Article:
So I think that research is great for b2b because it’s not new, I mean, it actually, if you structure it, well, it actually is something meaningful, it’s actually adding something new to the conversation. By its very nature, it’s data-driven, which people love to see. So it just works on a lot of different levels. And when you do a bigger benchmarking project, it also is a great jumping-off point to create a lot of different content. So you don’t have to, you know, constantly reinvent that, that we all you can use one piece and do a lot of great things from it. Can you

 

Kenny Soto 3:44  

Describe when’s the best time to do original research.

 

Michele Linn 3:50  

You know, I mean, in terms of the time of year or in terms of time in your business, like if your…

 

Kenny Soto 3:56  

Timing your timing your business specifically? Yeah. So

 

Michele Linn 3:59  

Yeah. So I’ll be honest, I think that it’s doing original research to kick off your business, I think is a wonderful thing to do. I know that I used to work in an organization for many years called Content Marketing Institute, or CMI, which some of your listeners might know. And we launched in 2010. And I was the first person that their founder or hire Joe puts it back in the day. 

 

And one of the first projects that we actually did is this state of content marketing, content, marketing budgets, benchmarks, and trends back in 2010. And it’s an annual survey-based report that they have since repeated every single year, at least when I was at CMI, that was their best performing piece of the content year over year so that content helped put CMI on the Mac. 

 

And I know I just said, You know what works 10 years ago doesn’t work now. But when we launched Mantis in 2018, we did a research report. We partner with what Sue had more to do with the state of the original research report which was wonderful at getting our business on the map. And I’ve helped other organizations who are launching their business, do these research reports like this.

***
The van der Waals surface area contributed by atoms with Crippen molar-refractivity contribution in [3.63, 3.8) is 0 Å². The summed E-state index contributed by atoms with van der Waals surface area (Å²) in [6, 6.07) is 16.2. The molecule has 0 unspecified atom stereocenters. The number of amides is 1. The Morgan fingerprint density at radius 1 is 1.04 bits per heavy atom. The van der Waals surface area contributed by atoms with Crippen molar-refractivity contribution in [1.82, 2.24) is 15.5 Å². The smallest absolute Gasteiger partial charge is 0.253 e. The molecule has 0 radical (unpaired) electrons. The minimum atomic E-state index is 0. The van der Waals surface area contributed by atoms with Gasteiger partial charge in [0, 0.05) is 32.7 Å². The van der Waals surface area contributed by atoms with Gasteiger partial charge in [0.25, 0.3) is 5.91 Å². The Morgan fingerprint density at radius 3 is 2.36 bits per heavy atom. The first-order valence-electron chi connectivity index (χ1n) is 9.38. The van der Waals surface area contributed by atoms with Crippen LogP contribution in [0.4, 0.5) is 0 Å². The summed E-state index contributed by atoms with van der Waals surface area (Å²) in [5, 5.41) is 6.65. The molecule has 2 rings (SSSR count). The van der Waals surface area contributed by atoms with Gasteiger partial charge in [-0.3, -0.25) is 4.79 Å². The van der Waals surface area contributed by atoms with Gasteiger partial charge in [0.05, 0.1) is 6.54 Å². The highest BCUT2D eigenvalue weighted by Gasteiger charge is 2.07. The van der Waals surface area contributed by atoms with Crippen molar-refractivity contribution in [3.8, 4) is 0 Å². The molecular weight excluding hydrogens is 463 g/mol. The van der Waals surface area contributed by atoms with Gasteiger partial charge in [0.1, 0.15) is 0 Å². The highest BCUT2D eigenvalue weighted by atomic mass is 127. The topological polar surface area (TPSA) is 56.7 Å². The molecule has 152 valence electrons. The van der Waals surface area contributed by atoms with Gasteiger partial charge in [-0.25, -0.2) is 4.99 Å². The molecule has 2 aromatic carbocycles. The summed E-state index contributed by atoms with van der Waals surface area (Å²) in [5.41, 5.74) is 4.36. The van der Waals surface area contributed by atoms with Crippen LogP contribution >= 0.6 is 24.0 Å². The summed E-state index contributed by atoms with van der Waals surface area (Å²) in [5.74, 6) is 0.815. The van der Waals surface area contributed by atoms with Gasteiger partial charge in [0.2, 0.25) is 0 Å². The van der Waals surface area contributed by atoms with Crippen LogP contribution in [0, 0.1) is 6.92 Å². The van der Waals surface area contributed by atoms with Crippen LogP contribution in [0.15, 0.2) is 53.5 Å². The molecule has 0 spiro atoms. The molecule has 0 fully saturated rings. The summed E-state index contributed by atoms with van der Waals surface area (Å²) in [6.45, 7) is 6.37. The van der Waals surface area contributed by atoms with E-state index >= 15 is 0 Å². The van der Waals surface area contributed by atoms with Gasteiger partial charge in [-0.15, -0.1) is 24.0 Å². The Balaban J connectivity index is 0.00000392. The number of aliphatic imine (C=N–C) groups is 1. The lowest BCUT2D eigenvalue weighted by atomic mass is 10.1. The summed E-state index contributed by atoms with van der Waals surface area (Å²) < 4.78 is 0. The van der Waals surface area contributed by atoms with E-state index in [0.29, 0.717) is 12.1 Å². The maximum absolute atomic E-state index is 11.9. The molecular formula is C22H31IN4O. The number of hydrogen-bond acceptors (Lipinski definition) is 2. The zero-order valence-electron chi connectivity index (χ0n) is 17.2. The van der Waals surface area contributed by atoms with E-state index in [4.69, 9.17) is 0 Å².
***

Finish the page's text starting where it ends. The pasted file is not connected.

And they always tell me like, this brings this as their best-performing asset that helps get their business on the map below subscribers and, and so forth. Now, let’s say yeah, okay, go ahead. I just think you can get value anytime in your business cycle. So I’m saying don’t if you are not in the early stages, don’t think, Oh, I can’t do it. But it really works anytime. But you know, it can really work at any time.

 

Kenny Soto 5:36  

Let’s, let’s say I want to create a simple step-by-step process that maps out, it could be like a flowchart or Google Doc, the process for it creating an original research project, and then launching it, what would you say is like, the outline for proper execution?

 

Michele Linn 5:57  

Yeah, so. And I’m even happy to send links to you guys if you want to see more steps. But in general, decide you need to figure out what your niche is in the research space. So even though original research works really well, just like anything, you have to find something that’s very new. 

 

So for instance, I was working with this organization called typeset content. They’re a content marketing agency out of Australia and UK. They wanted to go to market with research. They’re in the content marketing space. But what they didn’t do was another state of content marketing reports. Because CMI and so many others have already covered that. So what they did is they found their own niche, and they studied the state of writing effectiveness. So that it was, it’s something that no one else is studying. 

 

So find a topic that is not covered. So you can make your name for that topic, make sure that that topic aligns with your brand. So you can get a lot of life out of it and make sure that that topic is really meaningful for your audience. So pick one core audience and really focus on how you can help them.